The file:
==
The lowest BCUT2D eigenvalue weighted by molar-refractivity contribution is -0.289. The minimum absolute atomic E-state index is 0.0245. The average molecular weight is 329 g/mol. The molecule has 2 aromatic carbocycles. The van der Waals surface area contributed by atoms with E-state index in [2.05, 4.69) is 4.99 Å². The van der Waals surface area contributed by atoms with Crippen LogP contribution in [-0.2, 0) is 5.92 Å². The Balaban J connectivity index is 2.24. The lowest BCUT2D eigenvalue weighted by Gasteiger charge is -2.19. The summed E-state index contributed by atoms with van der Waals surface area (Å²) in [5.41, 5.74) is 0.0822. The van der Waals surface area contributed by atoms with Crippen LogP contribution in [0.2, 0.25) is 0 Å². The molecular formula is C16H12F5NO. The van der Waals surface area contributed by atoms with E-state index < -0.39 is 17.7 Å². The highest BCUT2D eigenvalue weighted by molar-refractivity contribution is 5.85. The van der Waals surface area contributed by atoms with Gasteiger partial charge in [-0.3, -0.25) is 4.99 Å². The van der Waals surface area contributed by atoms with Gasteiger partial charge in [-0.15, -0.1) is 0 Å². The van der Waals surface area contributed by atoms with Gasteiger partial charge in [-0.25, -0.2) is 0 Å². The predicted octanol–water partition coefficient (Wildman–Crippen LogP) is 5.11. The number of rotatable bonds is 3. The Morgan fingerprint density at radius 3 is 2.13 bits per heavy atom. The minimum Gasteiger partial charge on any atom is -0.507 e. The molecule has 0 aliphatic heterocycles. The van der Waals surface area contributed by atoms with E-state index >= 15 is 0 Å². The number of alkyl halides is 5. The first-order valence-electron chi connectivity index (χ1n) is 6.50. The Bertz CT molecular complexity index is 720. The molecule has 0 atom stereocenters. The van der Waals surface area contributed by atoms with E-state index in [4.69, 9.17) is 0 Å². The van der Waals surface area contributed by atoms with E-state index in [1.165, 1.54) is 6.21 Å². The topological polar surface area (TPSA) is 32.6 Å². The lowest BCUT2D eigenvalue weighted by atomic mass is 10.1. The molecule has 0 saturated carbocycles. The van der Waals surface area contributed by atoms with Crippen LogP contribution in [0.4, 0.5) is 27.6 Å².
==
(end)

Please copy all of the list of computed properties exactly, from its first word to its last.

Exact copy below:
The lowest BCUT2D eigenvalue weighted by molar-refractivity contribution is -0.289. The minimum absolute atomic E-state index is 0.0245. The average molecular weight is 329 g/mol. The molecule has 2 aromatic carbocycles. The van der Waals surface area contributed by atoms with E-state index in [2.05, 4.69) is 4.99 Å². The van der Waals surface area contributed by atoms with Crippen LogP contribution in [-0.2, 0) is 5.92 Å². The Balaban J connectivity index is 2.24. The lowest BCUT2D eigenvalue weighted by Gasteiger charge is -2.19. The summed E-state index contributed by atoms with van der Waals surface area (Å²) in [5.41, 5.74) is 0.0822. The van der Waals surface area contributed by atoms with Crippen LogP contribution in [0.2, 0.25) is 0 Å². The molecular formula is C16H12F5NO. The van der Waals surface area contributed by atoms with E-state index < -0.39 is 17.7 Å². The highest BCUT2D eigenvalue weighted by molar-refractivity contribution is 5.85. The van der Waals surface area contributed by atoms with Gasteiger partial charge in [-0.3, -0.25) is 4.99 Å². The van der Waals surface area contributed by atoms with Gasteiger partial charge in [-0.15, -0.1) is 0 Å². The van der Waals surface area contributed by atoms with Gasteiger partial charge in [-0.25, -0.2) is 0 Å². The predicted octanol–water partition coefficient (Wildman–Crippen LogP) is 5.11. The number of rotatable bonds is 3. The Morgan fingerprint density at radius 3 is 2.13 bits per heavy atom. The minimum Gasteiger partial charge on any atom is -0.507 e. The molecule has 0 aliphatic heterocycles. The van der Waals surface area contributed by atoms with E-state index >= 15 is 0 Å². The number of alkyl halides is 5. The first-order valence-electron chi connectivity index (χ1n) is 6.50. The Bertz CT molecular complexity index is 720. The molecule has 0 atom stereocenters. The van der Waals surface area contributed by atoms with E-state index in [4.69, 9.17) is 0 Å². The van der Waals surface area contributed by atoms with E-state index in [1.165, 1.54) is 6.21 Å². The topological polar surface area (TPSA) is 32.6 Å². The lowest BCUT2D eigenvalue weighted by atomic mass is 10.1. The molecule has 0 saturated carbocycles. The van der Waals surface area contributed by atoms with Crippen LogP contribution in [0.4, 0.5) is 27.6 Å².